Weight Loss News and Current Events - Research on addictive behavior and sugar in rats
09-13-2010, 09:48 AM
I found this fascinating! The way I read it, your dopamine receptors shut down because of the flood of dopamine produced when you eat sugar. Which would make it so that it would be harder to get pleasure from other activities when you eat too much sugar. They don't actual say this, but it seems you could draw that conclusion from the brain changes outlined here.
What are your thoughts? Does anyone else reach the same conclusion I did?
11-04-2010, 09:16 AM
It makes perfect sense to me. Like many of the processes in the body there is an optimum level and duration of the hormones and chemicals we need to live and enjoy life. Just like insulin, estogen, serotonin and thyroid, etc. We either don't make enough of them, or too much, or release them at the wrong time or wrong amount or have an internal resistance to using them properly.
By releasing most/all of the stored dopamine triggered in a sugar surge, it will take some time to replenish the dopamine. Meanwhile, we want the dopamine rush again and continue to try to recreate it by eating more sugar. There's just no more dopamine left to release. Its the general problem with other addictions - the inital rush and then trying to get it again and again.
I am not shocked at finding the connection between sugar and dopamine. And soon, they will probably find a connection between fat and some other brain chemical. And this will support the rumors of manufacturers making food addictive. In my skepticism, I believe they have done research on what triggers the optimum reactions when eating their product and use it to trick us to eat more. It is up to us to make the choice to eat their products.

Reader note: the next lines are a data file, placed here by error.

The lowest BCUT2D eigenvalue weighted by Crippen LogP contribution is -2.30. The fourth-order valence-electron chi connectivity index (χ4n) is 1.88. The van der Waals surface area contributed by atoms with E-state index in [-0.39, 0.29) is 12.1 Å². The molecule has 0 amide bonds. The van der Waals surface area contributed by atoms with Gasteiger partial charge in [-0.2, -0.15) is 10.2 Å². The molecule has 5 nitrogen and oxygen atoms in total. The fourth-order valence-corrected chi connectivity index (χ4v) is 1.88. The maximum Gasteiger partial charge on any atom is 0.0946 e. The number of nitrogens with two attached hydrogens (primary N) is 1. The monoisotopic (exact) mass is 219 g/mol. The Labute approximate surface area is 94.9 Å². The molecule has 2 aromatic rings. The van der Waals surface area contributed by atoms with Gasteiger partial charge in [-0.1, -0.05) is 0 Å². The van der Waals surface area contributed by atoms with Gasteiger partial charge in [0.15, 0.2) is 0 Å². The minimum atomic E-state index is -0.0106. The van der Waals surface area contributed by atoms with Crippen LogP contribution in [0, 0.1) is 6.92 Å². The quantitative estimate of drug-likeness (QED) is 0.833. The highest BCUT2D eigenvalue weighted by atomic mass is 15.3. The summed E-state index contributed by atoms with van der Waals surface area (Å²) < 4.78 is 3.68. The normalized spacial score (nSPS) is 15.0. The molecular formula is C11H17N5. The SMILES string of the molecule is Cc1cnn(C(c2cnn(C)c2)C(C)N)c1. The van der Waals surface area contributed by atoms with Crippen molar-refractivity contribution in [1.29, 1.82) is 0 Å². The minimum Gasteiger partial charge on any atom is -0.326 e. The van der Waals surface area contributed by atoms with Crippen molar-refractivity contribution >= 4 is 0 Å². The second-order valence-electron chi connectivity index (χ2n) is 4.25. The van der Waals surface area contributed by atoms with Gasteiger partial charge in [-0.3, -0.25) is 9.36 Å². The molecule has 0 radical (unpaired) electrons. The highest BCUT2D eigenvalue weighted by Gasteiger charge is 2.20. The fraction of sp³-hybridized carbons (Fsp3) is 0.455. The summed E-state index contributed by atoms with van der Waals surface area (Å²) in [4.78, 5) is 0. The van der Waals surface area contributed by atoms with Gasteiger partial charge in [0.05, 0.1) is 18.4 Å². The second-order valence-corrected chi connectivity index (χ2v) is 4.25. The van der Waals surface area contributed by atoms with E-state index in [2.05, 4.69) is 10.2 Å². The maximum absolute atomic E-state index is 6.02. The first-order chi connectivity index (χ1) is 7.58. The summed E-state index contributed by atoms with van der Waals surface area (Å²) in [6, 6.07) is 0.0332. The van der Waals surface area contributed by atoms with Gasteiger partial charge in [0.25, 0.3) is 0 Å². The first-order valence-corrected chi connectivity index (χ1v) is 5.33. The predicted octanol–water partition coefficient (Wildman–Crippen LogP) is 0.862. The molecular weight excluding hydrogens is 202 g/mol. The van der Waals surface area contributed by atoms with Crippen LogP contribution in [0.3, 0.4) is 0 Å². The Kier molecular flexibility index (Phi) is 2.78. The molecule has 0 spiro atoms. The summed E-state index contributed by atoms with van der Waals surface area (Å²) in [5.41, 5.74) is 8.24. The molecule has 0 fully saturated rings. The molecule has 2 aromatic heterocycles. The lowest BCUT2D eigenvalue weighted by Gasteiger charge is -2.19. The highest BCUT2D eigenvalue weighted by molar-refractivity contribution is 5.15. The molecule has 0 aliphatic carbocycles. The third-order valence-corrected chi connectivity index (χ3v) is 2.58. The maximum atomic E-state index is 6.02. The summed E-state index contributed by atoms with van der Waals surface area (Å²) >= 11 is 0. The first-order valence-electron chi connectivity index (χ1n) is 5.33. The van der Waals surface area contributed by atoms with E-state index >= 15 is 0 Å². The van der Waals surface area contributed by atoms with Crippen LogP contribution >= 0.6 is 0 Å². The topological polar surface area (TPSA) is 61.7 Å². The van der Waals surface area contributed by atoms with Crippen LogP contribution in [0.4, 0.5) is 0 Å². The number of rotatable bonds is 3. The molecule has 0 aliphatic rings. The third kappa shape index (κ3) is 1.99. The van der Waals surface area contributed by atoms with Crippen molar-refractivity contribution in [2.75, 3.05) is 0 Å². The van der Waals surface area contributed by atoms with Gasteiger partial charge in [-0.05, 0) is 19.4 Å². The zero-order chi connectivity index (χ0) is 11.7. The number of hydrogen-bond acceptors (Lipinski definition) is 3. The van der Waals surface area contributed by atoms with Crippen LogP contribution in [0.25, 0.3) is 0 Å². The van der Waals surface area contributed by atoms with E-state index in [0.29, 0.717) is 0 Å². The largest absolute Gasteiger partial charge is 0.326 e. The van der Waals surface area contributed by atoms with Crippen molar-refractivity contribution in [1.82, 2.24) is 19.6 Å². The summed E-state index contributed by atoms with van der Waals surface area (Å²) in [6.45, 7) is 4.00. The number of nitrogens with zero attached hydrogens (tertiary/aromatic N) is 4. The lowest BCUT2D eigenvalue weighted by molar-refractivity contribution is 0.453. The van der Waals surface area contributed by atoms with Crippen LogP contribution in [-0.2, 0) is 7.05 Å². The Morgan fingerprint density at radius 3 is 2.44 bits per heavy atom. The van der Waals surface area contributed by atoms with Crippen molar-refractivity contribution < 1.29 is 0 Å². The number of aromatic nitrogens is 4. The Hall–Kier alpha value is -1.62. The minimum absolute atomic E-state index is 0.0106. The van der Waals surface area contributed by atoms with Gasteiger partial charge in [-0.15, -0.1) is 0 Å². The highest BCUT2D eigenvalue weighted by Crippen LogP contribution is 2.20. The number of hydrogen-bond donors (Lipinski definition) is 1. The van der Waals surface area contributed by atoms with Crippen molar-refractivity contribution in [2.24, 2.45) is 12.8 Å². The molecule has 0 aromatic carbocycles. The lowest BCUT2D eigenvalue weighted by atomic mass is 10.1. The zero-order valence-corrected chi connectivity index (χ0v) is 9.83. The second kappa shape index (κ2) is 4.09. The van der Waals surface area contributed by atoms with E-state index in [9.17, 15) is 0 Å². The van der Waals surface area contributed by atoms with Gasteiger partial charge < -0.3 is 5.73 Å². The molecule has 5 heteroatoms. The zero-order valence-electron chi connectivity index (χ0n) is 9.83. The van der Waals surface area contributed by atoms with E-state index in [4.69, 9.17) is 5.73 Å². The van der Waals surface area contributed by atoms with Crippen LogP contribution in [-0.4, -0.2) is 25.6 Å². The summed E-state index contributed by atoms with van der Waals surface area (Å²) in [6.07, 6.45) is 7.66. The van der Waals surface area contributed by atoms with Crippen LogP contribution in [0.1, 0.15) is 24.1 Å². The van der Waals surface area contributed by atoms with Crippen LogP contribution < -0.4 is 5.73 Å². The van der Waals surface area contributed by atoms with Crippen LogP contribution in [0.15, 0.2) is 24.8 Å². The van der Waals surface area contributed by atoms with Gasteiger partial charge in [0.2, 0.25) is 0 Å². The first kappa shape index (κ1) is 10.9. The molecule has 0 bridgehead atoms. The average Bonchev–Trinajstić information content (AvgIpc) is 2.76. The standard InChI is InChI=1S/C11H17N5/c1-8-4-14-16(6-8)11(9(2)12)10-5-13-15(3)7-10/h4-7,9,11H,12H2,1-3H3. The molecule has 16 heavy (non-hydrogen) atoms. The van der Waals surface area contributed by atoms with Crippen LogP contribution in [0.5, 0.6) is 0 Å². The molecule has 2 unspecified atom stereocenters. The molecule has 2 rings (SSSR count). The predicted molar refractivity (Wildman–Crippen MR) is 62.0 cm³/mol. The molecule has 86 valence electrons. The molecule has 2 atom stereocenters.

11-04-2010, 01:52 PM
I think to some degree humans have known all along (since humans existed or at least since we began cooking) that combining fat/sugar/salt/texture together makes food difficult to resist. It's the "yummy factor".
We've just never in human history have had access to these quantities and concentrations of fat/sugar/salt before.
I'm not trying to justify or condone Big Food. I'm not. I think the first step is avoiding processed food, but if you don't recognize the fat/sugar/salt connection you can duplicate it esily with whole foods. I did that for many years. I ate very healthy, mostly unprocessed (or not very processed) foods, but I was still combining salt/sugar/fat without realizing it. Fruit juice isn't much better than Kool-Aid and dried fruits aren't much better than candy. You have to remember the "yummy factor" even in a whole food lifestyle.
I'm not saying you don't eat yummy foods, but you have to remember that the salt/fat/sugar combo is an addictive one. So eating those flavors separately may be wiser than combining them (especially combining all three).
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